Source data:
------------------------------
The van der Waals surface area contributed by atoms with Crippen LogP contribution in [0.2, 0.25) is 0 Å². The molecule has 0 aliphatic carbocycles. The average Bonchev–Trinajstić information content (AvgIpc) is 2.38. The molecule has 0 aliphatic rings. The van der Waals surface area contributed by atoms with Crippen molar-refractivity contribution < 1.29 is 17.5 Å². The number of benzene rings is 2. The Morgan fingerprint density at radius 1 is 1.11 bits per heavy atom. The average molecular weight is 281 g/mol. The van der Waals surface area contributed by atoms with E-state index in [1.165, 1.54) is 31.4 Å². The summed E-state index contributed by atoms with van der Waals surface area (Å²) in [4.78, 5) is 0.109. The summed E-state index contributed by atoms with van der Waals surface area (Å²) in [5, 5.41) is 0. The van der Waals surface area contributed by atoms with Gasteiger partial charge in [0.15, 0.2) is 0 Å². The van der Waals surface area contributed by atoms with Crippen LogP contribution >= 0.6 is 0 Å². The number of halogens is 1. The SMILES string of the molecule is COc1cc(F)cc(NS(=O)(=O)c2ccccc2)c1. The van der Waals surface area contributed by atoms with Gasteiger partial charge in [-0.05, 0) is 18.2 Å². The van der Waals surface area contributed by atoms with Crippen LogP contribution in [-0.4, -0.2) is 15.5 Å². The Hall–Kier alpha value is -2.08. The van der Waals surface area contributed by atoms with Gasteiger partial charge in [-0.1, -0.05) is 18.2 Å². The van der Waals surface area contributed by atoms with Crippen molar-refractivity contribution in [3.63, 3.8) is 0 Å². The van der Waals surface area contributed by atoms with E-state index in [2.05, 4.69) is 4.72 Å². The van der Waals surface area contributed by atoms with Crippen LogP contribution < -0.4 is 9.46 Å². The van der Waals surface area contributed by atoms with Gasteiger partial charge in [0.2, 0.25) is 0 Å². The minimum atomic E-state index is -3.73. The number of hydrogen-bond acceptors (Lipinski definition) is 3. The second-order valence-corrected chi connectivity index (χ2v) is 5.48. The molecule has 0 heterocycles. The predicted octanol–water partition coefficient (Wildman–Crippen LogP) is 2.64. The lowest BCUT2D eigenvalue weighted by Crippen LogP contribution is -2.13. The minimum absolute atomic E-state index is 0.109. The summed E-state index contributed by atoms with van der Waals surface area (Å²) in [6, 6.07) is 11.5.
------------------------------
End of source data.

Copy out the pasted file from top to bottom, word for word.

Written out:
The van der Waals surface area contributed by atoms with Crippen LogP contribution in [0.2, 0.25) is 0 Å². The molecule has 0 aliphatic carbocycles. The average Bonchev–Trinajstić information content (AvgIpc) is 2.38. The molecule has 0 aliphatic rings. The van der Waals surface area contributed by atoms with Crippen molar-refractivity contribution < 1.29 is 17.5 Å². The number of benzene rings is 2. The Morgan fingerprint density at radius 1 is 1.11 bits per heavy atom. The average molecular weight is 281 g/mol. The van der Waals surface area contributed by atoms with E-state index in [1.165, 1.54) is 31.4 Å². The summed E-state index contributed by atoms with van der Waals surface area (Å²) in [4.78, 5) is 0.109. The summed E-state index contributed by atoms with van der Waals surface area (Å²) in [5, 5.41) is 0. The van der Waals surface area contributed by atoms with Gasteiger partial charge in [0.15, 0.2) is 0 Å². The van der Waals surface area contributed by atoms with Crippen LogP contribution >= 0.6 is 0 Å². The number of halogens is 1. The SMILES string of the molecule is COc1cc(F)cc(NS(=O)(=O)c2ccccc2)c1. The van der Waals surface area contributed by atoms with Gasteiger partial charge in [-0.05, 0) is 18.2 Å². The van der Waals surface area contributed by atoms with Crippen LogP contribution in [-0.4, -0.2) is 15.5 Å². The Hall–Kier alpha value is -2.08. The van der Waals surface area contributed by atoms with Gasteiger partial charge in [-0.1, -0.05) is 18.2 Å². The van der Waals surface area contributed by atoms with Crippen molar-refractivity contribution in [3.63, 3.8) is 0 Å². The van der Waals surface area contributed by atoms with E-state index in [2.05, 4.69) is 4.72 Å². The van der Waals surface area contributed by atoms with Crippen LogP contribution < -0.4 is 9.46 Å². The van der Waals surface area contributed by atoms with Gasteiger partial charge in [0.2, 0.25) is 0 Å². The minimum atomic E-state index is -3.73. The number of hydrogen-bond acceptors (Lipinski definition) is 3. The second-order valence-corrected chi connectivity index (χ2v) is 5.48. The molecule has 0 heterocycles. The predicted octanol–water partition coefficient (Wildman–Crippen LogP) is 2.64. The lowest BCUT2D eigenvalue weighted by Crippen LogP contribution is -2.13. The minimum absolute atomic E-state index is 0.109. The summed E-state index contributed by atoms with van der Waals surface area (Å²) in [6, 6.07) is 11.5.